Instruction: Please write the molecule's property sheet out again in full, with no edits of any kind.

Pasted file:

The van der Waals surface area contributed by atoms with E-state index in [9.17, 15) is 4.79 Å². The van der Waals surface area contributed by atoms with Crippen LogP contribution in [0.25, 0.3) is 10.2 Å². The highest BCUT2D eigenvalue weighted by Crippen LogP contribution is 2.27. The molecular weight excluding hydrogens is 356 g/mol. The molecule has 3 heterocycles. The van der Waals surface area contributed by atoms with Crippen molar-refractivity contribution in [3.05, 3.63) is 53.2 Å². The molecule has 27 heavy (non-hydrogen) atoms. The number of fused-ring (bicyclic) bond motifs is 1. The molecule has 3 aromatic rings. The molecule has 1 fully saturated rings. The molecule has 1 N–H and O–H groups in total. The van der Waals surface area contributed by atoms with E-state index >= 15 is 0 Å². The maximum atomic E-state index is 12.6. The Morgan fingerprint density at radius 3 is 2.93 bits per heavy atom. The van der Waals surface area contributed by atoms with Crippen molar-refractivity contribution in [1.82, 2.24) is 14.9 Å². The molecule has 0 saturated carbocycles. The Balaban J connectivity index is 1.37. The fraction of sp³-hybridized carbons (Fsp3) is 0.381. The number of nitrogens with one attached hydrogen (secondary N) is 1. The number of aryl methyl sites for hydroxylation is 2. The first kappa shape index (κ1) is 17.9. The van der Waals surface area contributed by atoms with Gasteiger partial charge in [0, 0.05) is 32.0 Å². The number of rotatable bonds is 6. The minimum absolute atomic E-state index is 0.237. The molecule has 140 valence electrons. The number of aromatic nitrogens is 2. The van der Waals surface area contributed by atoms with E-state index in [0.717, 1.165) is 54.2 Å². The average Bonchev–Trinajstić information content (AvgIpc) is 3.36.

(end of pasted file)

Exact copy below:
The van der Waals surface area contributed by atoms with E-state index in [9.17, 15) is 4.79 Å². The van der Waals surface area contributed by atoms with Crippen LogP contribution in [0.25, 0.3) is 10.2 Å². The highest BCUT2D eigenvalue weighted by Crippen LogP contribution is 2.27. The molecular weight excluding hydrogens is 356 g/mol. The molecule has 3 heterocycles. The van der Waals surface area contributed by atoms with Crippen molar-refractivity contribution in [3.05, 3.63) is 53.2 Å². The molecule has 27 heavy (non-hydrogen) atoms. The number of fused-ring (bicyclic) bond motifs is 1. The molecule has 3 aromatic rings. The molecule has 1 fully saturated rings. The molecule has 1 N–H and O–H groups in total. The van der Waals surface area contributed by atoms with E-state index >= 15 is 0 Å². The maximum atomic E-state index is 12.6. The Morgan fingerprint density at radius 3 is 2.93 bits per heavy atom. The van der Waals surface area contributed by atoms with Crippen molar-refractivity contribution in [1.82, 2.24) is 14.9 Å². The molecule has 0 saturated carbocycles. The Balaban J connectivity index is 1.37. The fraction of sp³-hybridized carbons (Fsp3) is 0.381. The number of nitrogens with one attached hydrogen (secondary N) is 1. The number of aryl methyl sites for hydroxylation is 2. The first kappa shape index (κ1) is 17.9. The van der Waals surface area contributed by atoms with Gasteiger partial charge in [0, 0.05) is 32.0 Å². The number of rotatable bonds is 6. The minimum absolute atomic E-state index is 0.237. The molecule has 140 valence electrons. The number of aromatic nitrogens is 2. The van der Waals surface area contributed by atoms with E-state index in [0.717, 1.165) is 54.2 Å². The average Bonchev–Trinajstić information content (AvgIpc) is 3.36.